Young children explore the world by touching and tasting, so a youngster left unattended for even a moment faces a risk of a poisoning. Parents, grandparents and other caregivers can help prevent poisonings with just a few precautions.

  • Baby and child proof the entire house.
  • Use child-resistant containers whenever possible. But remember they are child-resistant, not child proof, and they are not a guarantee that your child won't be able to open the product.
  • Do not store food products and household cleaners in the same cabinet — it can be confusing to a hungry child looking for food.
  • Keep products in their original containers. Do not switch harmful medicines or household products to familiar food or drink containers.
  • Anticipate your child's development in advance. Keep harmful medicines and household products out of reach and in locked cabinets, even if your child does not yet seem old enough to access them.
  • Never call medicine candy. Do not take medicine in front of a child, because they love to imitate.
  • Place all cleaning products, cosmetics and any other potentially harmful substances in very high places that your child will not be able to reach. Remember that children are able to climb up on furniture by 18 months of age.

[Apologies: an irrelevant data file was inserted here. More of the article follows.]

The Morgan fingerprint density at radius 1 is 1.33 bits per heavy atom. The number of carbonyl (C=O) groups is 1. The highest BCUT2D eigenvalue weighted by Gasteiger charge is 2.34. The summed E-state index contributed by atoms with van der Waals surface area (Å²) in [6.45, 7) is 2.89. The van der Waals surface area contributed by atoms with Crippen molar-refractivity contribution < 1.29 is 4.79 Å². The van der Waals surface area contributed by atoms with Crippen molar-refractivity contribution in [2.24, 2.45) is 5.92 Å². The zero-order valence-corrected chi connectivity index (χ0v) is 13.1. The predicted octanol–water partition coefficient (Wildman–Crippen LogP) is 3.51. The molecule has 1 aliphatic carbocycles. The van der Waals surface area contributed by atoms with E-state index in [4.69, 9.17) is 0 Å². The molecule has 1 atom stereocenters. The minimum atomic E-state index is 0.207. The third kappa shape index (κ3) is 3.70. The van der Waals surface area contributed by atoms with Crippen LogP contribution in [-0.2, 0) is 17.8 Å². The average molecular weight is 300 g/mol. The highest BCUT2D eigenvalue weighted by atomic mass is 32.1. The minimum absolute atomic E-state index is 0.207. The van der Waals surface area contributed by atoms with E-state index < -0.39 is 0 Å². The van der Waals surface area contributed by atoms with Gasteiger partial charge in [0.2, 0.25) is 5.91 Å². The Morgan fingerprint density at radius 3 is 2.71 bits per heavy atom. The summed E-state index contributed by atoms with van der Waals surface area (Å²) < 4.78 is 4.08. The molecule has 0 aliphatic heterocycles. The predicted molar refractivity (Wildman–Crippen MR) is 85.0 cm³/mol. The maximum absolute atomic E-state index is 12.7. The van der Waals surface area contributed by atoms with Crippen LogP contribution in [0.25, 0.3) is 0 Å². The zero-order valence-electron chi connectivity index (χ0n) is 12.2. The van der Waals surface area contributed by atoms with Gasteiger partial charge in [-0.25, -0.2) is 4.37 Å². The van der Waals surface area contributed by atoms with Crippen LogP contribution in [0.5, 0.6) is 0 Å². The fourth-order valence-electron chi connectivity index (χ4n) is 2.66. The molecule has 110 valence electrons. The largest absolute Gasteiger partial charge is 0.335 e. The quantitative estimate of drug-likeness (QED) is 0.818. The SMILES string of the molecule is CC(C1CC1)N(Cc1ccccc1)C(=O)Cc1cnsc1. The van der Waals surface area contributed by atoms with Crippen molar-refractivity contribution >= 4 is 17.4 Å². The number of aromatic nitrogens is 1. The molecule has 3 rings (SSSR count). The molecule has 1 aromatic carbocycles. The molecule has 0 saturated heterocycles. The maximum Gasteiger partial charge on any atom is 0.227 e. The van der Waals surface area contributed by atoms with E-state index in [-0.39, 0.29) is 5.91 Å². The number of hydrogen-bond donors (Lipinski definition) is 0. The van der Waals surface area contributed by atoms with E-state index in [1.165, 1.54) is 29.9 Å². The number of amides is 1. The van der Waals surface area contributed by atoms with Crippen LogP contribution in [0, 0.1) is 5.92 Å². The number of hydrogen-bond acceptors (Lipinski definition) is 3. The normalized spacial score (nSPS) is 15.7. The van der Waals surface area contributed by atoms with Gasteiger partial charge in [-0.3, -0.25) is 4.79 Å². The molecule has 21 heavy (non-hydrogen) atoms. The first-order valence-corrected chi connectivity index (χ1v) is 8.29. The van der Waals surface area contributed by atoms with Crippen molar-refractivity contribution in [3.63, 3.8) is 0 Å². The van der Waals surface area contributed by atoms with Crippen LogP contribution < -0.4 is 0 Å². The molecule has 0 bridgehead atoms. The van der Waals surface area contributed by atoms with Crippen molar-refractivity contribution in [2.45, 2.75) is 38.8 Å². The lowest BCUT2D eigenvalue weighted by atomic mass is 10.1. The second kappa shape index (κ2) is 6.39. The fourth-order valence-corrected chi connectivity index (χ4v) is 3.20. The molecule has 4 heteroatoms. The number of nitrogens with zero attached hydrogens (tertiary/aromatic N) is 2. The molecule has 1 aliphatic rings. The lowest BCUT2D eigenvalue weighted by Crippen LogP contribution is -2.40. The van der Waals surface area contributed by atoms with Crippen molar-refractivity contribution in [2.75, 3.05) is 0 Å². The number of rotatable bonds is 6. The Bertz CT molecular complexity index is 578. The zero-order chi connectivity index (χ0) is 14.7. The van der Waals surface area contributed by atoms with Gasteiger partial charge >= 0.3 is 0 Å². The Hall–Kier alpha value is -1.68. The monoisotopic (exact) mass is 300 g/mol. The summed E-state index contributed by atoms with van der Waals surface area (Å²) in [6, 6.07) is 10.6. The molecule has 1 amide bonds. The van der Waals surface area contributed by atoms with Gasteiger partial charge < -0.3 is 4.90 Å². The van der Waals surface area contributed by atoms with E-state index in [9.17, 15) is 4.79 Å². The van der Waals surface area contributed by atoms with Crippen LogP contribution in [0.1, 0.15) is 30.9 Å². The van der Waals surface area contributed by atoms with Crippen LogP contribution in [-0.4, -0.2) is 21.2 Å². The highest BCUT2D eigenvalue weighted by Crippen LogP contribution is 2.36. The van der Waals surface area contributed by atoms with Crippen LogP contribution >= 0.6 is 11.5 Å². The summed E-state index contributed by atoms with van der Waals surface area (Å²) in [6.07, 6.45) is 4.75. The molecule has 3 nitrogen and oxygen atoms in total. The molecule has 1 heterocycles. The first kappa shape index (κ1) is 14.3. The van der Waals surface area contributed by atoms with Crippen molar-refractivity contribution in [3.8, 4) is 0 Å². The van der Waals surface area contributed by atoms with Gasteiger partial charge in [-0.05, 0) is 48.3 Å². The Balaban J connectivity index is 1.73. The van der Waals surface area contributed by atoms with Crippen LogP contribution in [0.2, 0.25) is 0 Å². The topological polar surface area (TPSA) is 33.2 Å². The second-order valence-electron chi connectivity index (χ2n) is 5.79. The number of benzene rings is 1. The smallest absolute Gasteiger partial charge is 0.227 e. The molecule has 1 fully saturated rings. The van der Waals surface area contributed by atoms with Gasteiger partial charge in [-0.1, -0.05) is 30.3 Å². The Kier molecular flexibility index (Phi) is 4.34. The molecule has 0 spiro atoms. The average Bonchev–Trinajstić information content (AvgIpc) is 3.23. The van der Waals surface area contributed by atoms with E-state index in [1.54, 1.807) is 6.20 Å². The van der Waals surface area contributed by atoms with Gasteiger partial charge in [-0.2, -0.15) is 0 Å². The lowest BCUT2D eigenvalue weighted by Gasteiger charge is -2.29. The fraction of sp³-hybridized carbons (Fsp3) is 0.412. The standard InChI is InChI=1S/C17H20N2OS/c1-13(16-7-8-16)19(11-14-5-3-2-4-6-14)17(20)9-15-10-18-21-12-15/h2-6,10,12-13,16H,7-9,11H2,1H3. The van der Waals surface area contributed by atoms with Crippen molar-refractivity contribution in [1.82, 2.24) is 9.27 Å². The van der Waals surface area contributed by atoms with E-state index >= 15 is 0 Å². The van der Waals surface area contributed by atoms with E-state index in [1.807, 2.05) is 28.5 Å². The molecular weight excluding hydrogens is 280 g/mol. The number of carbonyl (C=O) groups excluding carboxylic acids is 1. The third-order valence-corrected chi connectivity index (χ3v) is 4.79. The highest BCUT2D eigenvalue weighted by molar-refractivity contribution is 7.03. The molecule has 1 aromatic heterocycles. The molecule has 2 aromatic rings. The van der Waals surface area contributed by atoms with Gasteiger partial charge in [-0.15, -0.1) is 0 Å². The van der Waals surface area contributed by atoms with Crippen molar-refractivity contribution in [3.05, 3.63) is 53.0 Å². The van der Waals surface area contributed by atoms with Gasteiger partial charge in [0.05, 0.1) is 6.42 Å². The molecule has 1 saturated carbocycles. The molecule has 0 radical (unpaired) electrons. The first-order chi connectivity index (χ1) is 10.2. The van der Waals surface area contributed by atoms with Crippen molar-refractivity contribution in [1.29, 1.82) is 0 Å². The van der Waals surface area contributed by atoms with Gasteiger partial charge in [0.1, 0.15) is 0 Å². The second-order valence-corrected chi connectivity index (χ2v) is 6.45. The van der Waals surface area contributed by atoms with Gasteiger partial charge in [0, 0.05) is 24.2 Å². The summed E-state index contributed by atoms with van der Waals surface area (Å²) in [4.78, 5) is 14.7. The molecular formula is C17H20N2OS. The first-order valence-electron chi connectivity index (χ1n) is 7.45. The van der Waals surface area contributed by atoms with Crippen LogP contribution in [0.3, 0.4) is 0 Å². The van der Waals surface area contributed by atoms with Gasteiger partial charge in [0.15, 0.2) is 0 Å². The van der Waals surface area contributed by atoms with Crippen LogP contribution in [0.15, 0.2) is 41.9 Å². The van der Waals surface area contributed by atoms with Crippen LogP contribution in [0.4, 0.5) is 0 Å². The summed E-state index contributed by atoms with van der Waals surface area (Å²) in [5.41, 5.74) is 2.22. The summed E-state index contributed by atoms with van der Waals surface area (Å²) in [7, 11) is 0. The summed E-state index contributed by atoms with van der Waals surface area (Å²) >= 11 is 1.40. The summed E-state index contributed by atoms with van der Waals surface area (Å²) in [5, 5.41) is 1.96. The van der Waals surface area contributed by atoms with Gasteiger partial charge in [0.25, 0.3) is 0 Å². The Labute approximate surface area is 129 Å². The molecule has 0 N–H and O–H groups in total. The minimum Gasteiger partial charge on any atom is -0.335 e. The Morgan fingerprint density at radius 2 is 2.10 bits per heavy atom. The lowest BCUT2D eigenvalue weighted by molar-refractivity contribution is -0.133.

• Many poisonings occur when a parent or caregiver is using a harmful product. If you're using a harmful product and the doorbell or phone rings or other distractions demand your attention, do not leave the product unattended — take it with you.
  • Know the botanical or common name of your household plants, so you will be able to tell the California Poison Control Center the correct name if a child eats any part of it.
  • Vitamins with iron, cosmetics, perfumes, cigarettes, alcohol and many over-the-counter drugs are potential problems. Keep all of these products locked up.
  • When having visitors, be sure to place their handbags and backpacks up high where your child won't be able to reach them. Children can reach into bags and pull out items such as medicines, pills and lipstick.
  • Remember that children are attracted to products in the same way that adults are. If a container is pretty or a bright color, or the contents smell good, there is a greater chance that the child will be curious about it.
  • Keep in mind that children are also more likely to get into the wrong things when they are hungry and looking for something to eat. Most poisonings occur around mealtime when the child is hungry and the caretaker is distracted.

For more information or to report a poison emergency, call the California Poison Control Center at (800) 222-1222. The California Poison Control System (CPCS) provides free stickers and other poison prevention materials, which you can order by calling (800) 222-1222 or visiting the CPCS website at